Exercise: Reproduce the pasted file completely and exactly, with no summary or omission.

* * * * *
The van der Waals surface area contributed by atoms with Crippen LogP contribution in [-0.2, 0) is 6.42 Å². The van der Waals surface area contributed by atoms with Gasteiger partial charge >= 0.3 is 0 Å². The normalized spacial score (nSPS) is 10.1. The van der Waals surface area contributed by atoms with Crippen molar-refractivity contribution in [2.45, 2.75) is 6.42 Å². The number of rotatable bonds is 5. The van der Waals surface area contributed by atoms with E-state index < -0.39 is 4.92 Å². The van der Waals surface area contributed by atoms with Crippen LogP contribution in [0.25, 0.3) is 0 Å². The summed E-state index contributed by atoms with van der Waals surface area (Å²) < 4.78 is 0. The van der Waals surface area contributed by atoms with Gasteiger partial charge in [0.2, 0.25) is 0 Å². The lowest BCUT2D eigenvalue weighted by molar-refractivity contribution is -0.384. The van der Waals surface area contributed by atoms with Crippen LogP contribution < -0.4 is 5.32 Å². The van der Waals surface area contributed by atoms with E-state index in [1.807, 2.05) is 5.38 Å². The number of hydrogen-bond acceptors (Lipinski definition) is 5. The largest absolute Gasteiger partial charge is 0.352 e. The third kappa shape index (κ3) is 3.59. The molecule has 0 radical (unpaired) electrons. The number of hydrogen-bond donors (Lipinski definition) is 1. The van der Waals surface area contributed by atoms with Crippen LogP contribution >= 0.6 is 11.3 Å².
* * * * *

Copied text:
The van der Waals surface area contributed by atoms with Crippen LogP contribution in [-0.2, 0) is 6.42 Å². The van der Waals surface area contributed by atoms with Gasteiger partial charge >= 0.3 is 0 Å². The normalized spacial score (nSPS) is 10.1. The van der Waals surface area contributed by atoms with Crippen molar-refractivity contribution in [2.45, 2.75) is 6.42 Å². The number of rotatable bonds is 5. The van der Waals surface area contributed by atoms with E-state index < -0.39 is 4.92 Å². The van der Waals surface area contributed by atoms with Crippen LogP contribution in [0.25, 0.3) is 0 Å². The summed E-state index contributed by atoms with van der Waals surface area (Å²) < 4.78 is 0. The van der Waals surface area contributed by atoms with Gasteiger partial charge in [0.2, 0.25) is 0 Å². The lowest BCUT2D eigenvalue weighted by molar-refractivity contribution is -0.384. The van der Waals surface area contributed by atoms with Crippen LogP contribution < -0.4 is 5.32 Å². The van der Waals surface area contributed by atoms with E-state index in [1.807, 2.05) is 5.38 Å². The number of hydrogen-bond acceptors (Lipinski definition) is 5. The largest absolute Gasteiger partial charge is 0.352 e. The third kappa shape index (κ3) is 3.59. The molecule has 0 radical (unpaired) electrons. The number of hydrogen-bond donors (Lipinski definition) is 1. The van der Waals surface area contributed by atoms with Crippen LogP contribution >= 0.6 is 11.3 Å².